Friday, November 5, 2010

The Eye, the Brain and the Camera

The eye and the brain and the magical interconnections between them creates wonderful light recording system, or its the one we have become accustomed to. The eye only sees detail at about the size of the thumbnail on a fully extended arm. The rest of the field of vision is ever decreasing resolution (less cones) as it moves out from the centre of vision whereas the camera for the most part has perfect resolution across field of view. 

Where the eye really has it though, is when unmeasurably small refocusing speeds our eyes over the full field of view which makes it appear as one image. It's the brain that processes the eye's information, in a manner that appears to us, as infinite DOF and resolution through field of view. The brain is very complex in its processing of visual information. We really don't see all the detail that we think we do.
There is a great book 'Vision of Seeing' the biology of seeing.

It's no wonder, at times, that the image captured by a camera does not quite fit in with what we remember we saw, which is different from what we actually saw. This is the great part about enhancing photos. It allows us to bring to life those parts that captured our imagination.

The soft blue/purple of the stones compliment well with the yellows/oranges in the highlights.

On one Friday evening I was heading out to the Byward Market in Ottawa to hopefully get some interesting B&W shots of dark alleys with lots of mood and mystery. At least that was my goal.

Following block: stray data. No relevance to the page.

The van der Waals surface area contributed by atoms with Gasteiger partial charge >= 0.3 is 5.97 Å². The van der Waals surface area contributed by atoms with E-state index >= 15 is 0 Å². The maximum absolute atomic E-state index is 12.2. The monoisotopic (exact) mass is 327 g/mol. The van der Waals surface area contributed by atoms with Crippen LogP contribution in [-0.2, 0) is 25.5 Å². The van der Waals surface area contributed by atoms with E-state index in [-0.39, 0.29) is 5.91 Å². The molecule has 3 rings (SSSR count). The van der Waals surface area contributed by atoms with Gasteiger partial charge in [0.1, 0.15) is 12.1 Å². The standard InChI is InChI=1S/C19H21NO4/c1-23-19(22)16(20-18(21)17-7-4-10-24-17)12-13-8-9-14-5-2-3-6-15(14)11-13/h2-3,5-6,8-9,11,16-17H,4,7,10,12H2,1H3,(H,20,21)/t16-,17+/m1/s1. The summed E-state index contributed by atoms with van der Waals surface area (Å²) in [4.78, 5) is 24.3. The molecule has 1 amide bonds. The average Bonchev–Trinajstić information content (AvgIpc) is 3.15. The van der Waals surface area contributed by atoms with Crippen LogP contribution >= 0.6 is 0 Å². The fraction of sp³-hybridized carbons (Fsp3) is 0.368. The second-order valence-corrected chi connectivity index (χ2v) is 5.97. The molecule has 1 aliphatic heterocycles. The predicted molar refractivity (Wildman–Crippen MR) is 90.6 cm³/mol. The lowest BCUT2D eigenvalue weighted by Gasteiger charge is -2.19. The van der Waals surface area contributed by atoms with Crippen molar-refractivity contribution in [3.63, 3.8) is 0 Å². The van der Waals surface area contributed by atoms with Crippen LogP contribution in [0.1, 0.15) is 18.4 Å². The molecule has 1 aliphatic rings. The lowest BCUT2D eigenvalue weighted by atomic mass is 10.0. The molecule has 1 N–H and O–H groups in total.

I arrived at 7:30pm in order to find a parking spot and even then it took a while, as by 9:00pm the market, which by then are the bars and bistros, start to hum with people.

At sunset, about 8:30, I started to scout out suitable alleys or courtyards for my image theme when I came across this man sleeping on a bench in a courtyard under a canopy of trees.

It wasn’t completely twilight dark at this time but even with a fast 2.8 VR lens set at ISO 640 @ f4.0, at 100mm I would still needed a tripod, as the shutter speed was 1/9 s.

The above photo is a camera RAW image and as you can see, it is a bit brighter due to large amount of dark areas going to mid-grey value with exposure readings. This turns out to be a benefit as when the image is darkened, those areas will have its noise reduced proportionally.

In my mind I had a different picture; darker surrounding areas with a light streaming on the gentleman. Darker foreground and removal of the cigarette butts.
The problem was, it was not quite dark enough when the photo was taken. When I returned in about 20 minutes later, the man was getting up so there was no opportunity to retake this shot and you have to go with what you captured.

Below is the Layers I used to achieve the effect.

I tend to use a separate layer for each effect or localized area that needs to be adjusted. This is why it is easier to fine-tune the image as a whole.

As I am examining image possibilities with design ideas I save a version (cntrl-alt-sft-E) I like. See top of stack.

This is a B&W version blended with a more contrasty colour I also enjoy.

Niels Henriksen

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